As noted by Andy, Obama’s key tactics overcame the historic strengths of “old money”. Ironically, voters are now using Obama’s key tactics to overcome the “power of politicians” who ignore their expressed desires in passing unwanted legislation and more taxation. Now social media affords in reality a leveling agent for both political campaigning and debate playing fields in the political realm. In politics, these leveled playing fields allow for more accessibility, connection, and networking for the everyday, everyman participant; and these leveled fields are much more equal in several ways to a candidate’s political campaign team’s level. The everyman has the ability to have a political discussion that is person-to-person and person-to-group with an unlimited audience. This is true even if the everyman has no actual access to traditional media or no actual participation in televised candidate debates.

The citizen organizer has the ability to identify like-minded individuals; to create political consensus; to establish political allies; to provide information outside of the candidate’s controlled message; and to persuade others in supporting or not supporting a candidate. This is true whether we are talking about political campaigns or existing politicians – whether proposed bills or existing legislation. This is certainly a dynamic for business to study and to respond for consumer psychology success.

In 2008 an often minimized reality was the majority of the U.S. traditional media pushed Obama as their candidate due to their desire for an historic election for the most part. They controled the brand and messaging for him in the media with limited exception. They endorsed him, and the reality is the objectivity of the media in the U.S. is gone. The main stream media, most often liberally slanted, were effective at defining and controlling the Obama message for most Americans; yet today their position as the definer of what is to be accepted as “good” like Obama or “bad” like the Teal Party movement is severely waning due to much Obama buyer’s remorse with out of control spending, higer taxes, and larger deficit policy realities.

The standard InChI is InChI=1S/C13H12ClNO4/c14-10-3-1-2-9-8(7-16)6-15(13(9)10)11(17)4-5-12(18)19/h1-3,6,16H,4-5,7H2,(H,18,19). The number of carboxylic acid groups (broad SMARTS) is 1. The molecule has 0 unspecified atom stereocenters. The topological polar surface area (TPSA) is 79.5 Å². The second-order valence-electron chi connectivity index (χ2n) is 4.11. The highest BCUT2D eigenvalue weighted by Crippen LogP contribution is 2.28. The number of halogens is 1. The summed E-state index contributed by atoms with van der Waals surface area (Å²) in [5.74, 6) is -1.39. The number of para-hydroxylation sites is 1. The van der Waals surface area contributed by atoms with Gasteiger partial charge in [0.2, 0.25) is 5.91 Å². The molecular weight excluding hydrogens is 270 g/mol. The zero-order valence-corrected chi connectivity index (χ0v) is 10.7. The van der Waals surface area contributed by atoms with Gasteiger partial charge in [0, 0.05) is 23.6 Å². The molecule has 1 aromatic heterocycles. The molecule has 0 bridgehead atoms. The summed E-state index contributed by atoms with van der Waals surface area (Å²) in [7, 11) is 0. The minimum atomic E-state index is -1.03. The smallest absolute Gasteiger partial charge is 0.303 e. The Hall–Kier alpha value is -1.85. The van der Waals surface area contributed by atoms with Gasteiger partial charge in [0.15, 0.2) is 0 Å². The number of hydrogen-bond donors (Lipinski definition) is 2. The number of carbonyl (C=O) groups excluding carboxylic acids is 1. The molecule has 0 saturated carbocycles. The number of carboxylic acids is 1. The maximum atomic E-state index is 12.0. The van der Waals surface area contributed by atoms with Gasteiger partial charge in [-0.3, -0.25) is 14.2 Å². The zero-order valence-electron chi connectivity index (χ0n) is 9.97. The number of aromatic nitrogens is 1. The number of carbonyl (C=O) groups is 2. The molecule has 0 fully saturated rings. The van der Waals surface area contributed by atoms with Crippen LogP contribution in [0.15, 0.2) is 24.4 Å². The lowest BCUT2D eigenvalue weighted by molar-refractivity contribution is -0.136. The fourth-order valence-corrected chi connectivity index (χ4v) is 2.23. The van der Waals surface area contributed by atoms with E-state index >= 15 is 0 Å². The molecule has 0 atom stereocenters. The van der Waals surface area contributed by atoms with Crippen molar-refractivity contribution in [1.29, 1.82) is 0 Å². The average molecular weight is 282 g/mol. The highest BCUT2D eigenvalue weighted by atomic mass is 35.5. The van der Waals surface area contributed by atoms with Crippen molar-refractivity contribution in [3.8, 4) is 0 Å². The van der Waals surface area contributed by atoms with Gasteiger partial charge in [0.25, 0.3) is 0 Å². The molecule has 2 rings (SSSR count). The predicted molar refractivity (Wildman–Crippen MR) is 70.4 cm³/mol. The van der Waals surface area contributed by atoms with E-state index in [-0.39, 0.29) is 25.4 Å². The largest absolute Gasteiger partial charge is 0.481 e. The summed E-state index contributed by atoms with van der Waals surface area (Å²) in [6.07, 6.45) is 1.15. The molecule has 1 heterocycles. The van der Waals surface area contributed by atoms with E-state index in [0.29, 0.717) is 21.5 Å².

Social media now permits a pointing of people in a direction for news outside of information by the limited and possibly political philosophy controlled traditional news sources and the political candidate’s Internet networking. The citizen news directives can be more enthusiastic and dedicated as illustrated by my April 9 research snapshot of Twitter tweet counts of traditional news organizations versus just two citizen groups:

# of all Tweets as of 4/ 9/2010

Tea Party News 100,146

Obama News 13,829

Fox News Headlines 10,090

CBS News 7,185

CNN Breaking News 2,806

NBC News 2,791

ABC World News 1,317

BBC Breaking News 1,013

Social media is leveling the playing field in sharing news and getting the word out. In addition to being the notifiers and distributors of information, citizens are also the active producers and directors of news and political debate more and more. Citizens are using Obama’s tactic of a people-to-people media in a world that once only allowed point-to-mass media control. Social media users create real-time daily mini-newpapers on Twitter, Facebook, and the like with their thoughts and opinions as the daily headlines. And the readers of their mini-newpaper headlines can debate and discuss in real-time. Andy and I agree the power of Twitter in particular is its ability to establish a clear and conscice memorable communication message. Obama used this well in his campaign.

The political ramifications of social media, Twitter in particular, to the political and media governing status quo can not be underestimated. China and Iran have shut down the Internet during times of citizen uprising as a way to control information and message as well as opposition organization. They understand the power of social media in politics. During times of rebellion, they do not want like-minded individuals and groups to find each other, to communicate, to organize, and to participate as a like-minded force. Yet, we all saw how Twitter allowed a way to circumvent government and government controlled media quite effectively recently.

In the bigger picture, a vital point to consider is history and undisputed fact used to be established only by the winners and the powerful. The true political power of social media is history and fact are being written by everyone in real-time. The power of the Internet is this history by many observers and participants, even those without any political or media power, will remain forever. Youtube ensures the scripted and unscripted words as well as the campaign promises of all politicians (and company CEOs) will remain forever accessible to anyone with a computer.